Finally, we turn to athletic performance. After sex, hair growth, and obesity, improving athletic performance would certainly make American men pay attention to vitamin D. Actually, what we are asking is: ?Does the have any effects on balance, muscle strength, muscle mass, reaction time, etc?? When asked that way, it would be surprising if it had none. In fact, dozens of studies suggest vitamin D will improve athletic performance.
If vitamin D improves athletic performance, then we'd predict physical fitness should peak in the late summer when 25(OH)-vitamin D levels peak. The only two studies that looked at season of the year and athletic performance of trained athletes found physical fitness peaked exactly then.
Genetic ablation of vitamin D receptors caused profound impairment in the motor functions of mice. Furthermore, mice without the vitamin D receptor gene showed increased anxiety; performance anxiety is something all men want to avoid. Babies born to vitamin D deficient rats are permanently and irreversibly brain damaged, proving that vitamin D has profound effects on developing neural tissue. (We will have more on this important, and tragic, research coming out of Australia in a future newsletter.)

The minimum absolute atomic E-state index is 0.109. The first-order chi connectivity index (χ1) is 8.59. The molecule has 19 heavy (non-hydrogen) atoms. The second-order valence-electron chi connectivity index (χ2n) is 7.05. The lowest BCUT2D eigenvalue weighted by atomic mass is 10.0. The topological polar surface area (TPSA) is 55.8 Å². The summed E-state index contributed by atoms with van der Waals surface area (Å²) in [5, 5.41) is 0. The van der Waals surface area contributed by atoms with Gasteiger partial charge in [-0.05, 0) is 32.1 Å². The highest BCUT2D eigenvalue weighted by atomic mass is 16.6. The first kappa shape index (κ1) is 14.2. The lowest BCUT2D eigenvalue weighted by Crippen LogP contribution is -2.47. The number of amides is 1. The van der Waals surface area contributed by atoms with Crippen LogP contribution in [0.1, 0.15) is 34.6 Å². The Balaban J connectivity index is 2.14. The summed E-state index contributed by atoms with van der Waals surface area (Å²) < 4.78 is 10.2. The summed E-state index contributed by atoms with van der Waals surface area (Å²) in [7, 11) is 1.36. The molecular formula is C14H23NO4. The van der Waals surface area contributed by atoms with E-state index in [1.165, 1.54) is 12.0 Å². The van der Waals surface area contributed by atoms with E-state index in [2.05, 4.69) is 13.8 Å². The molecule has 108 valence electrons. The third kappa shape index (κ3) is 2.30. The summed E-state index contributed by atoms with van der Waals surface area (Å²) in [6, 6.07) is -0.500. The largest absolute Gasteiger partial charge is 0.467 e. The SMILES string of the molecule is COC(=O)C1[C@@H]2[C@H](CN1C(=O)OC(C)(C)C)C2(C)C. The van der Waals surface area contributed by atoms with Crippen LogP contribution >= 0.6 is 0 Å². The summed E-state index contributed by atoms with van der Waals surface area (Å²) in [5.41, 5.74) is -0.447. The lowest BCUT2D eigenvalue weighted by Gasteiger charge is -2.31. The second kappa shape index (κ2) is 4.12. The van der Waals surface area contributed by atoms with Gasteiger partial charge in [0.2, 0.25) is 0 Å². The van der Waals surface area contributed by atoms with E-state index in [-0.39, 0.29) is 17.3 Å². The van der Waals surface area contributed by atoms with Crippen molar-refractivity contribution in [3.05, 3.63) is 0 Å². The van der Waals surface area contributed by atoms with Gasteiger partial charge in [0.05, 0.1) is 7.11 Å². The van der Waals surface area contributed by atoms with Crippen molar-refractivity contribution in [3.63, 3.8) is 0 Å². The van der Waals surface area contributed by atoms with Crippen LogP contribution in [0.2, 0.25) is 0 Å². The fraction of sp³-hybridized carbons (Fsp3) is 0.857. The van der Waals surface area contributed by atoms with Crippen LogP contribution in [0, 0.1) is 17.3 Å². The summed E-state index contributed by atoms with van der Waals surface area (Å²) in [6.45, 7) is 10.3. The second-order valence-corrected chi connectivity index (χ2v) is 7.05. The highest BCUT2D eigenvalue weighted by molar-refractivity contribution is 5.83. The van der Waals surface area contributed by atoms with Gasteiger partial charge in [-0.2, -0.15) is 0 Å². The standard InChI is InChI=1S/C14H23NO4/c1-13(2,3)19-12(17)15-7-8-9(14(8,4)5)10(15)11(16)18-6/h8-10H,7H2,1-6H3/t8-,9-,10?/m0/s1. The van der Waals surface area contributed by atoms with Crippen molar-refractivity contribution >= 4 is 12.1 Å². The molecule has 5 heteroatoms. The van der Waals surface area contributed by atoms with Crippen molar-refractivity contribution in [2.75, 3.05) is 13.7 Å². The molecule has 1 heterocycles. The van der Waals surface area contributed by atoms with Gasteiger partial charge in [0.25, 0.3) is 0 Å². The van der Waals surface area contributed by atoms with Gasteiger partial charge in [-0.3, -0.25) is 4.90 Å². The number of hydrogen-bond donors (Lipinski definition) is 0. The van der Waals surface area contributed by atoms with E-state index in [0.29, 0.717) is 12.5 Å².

Muscle strength is important to athletes and it correlated with 25(OH)-vitamin D levels in older men. A vitamin D like drug improved muscle strength in vitamin D deficient older women. In fact, it did the same thing to a group of vitamin D deficient younger women. Furthermore, improved lower extremity function was directly associated with higher 25(OH)-vitamin D levels.
Athletes need to be quick. A single injection of 600,000-units of vitamin D significantly improved reaction times in older adults. Furthermore, higher 25(OH)-vitamin D levels were also independently associated with better reaction time and better performance time.
Athletes need good balance. The beneficial effect vitamin D has on balance (reduced falls) is not limited to profoundly vitamin D deficient populations; a vitamin D-like-drug improved balance in the general elder population, even those with ?normal? 25(OH)-vitamin D levels. A more recent study showed higher 25(OH)-vitamin D levels correlated with better gait speed, balance and muscle strength.